Abstract, published in Epilepsia
Objective: This study aims to evaluate the impact of zonisamide (ZNS) compared to topiramate (TPM) on cognition in patients with epilepsy. Although the risk of cognitive side effects has been clearly demonstrated for TPM, comparable side effects in ZNS have been suggested but evidence from studies is inconclusive.
Methods: In this retrospective observational study, the team analyzed patients’ records from before and after introduction or withdrawal of ZNS vs TPM. Data were gathered during routine clinical care protocols. Standardized monitoring of executive functions verbal memory and subjective health was performed in 73 patients when TPM (n = 45) or ZNS (n = 28) was introduced and 62 patients when TPM (n = 29) or ZNS (n = 33) was withdrawn.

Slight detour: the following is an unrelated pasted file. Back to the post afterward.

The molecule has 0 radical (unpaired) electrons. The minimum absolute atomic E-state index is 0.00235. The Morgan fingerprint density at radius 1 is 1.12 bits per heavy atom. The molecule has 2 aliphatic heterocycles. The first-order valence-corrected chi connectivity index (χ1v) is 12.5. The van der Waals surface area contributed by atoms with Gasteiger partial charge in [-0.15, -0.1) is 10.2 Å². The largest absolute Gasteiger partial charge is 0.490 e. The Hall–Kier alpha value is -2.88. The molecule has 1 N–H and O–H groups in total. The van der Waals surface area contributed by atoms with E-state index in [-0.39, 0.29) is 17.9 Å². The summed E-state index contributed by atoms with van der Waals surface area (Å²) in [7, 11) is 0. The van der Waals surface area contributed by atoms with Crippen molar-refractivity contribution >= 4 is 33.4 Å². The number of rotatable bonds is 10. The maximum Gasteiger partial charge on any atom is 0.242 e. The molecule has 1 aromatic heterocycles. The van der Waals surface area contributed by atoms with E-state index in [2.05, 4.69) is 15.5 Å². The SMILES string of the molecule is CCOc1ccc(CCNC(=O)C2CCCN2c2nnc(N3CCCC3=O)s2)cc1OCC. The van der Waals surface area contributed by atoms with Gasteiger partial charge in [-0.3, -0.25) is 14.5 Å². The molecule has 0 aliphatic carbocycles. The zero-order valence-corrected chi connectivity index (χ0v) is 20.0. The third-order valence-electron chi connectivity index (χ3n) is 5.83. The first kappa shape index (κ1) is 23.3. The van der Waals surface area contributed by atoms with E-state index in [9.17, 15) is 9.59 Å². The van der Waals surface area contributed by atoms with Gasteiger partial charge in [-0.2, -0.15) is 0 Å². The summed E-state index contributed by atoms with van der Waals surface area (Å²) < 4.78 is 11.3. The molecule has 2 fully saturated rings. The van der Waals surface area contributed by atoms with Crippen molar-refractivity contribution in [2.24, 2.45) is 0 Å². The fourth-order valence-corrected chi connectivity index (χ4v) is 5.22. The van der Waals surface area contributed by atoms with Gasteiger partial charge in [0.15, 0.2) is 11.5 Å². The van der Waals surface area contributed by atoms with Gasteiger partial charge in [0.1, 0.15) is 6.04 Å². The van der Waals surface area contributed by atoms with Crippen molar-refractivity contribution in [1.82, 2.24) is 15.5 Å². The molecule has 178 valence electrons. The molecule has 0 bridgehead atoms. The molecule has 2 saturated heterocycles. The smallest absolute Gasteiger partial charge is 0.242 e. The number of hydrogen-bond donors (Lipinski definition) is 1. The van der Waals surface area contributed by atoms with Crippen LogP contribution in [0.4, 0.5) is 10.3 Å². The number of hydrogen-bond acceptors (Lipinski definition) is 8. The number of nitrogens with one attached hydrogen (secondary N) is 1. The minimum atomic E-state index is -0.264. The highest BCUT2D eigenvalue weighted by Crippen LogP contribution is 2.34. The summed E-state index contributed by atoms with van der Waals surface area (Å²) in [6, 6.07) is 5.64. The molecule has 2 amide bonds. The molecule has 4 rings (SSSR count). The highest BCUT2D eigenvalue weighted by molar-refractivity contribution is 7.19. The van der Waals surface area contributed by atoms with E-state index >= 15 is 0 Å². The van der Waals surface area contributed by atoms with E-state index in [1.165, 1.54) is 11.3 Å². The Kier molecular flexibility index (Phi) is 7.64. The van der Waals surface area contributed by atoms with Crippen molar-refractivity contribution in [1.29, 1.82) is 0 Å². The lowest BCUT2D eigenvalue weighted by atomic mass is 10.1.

Results: There was decisive evidence for a negative effect of “add-on” antiseizure therapy with ZNS and TPM on executive function and a positive effect of their withdrawal. The ZNS effect seemed smaller, although the difference was inconclusive. Verbal memory and subjective quality of life were not significantly affected. Subjectively, ZNS was connected to lower anxiety and fewer headaches, whereas TPM had a perceived effect on weight, fluent speech and comprehension, headaches, and balance.
Significance: This is the first study to provide objective evidence for a considerable negative effect of ZNS treatment on executive function. Comparable to the well-known TPM effect, cognition worsens when ZNS is used as add-on therapy and recovers when it is withdrawn. However, most patients do not show a significant negative effect, suggesting disparate susceptibilities to adverse events. The findings emphasize the need for routine monitoring of cognitive side effects to identify early on those patients who are negatively affected by new AED.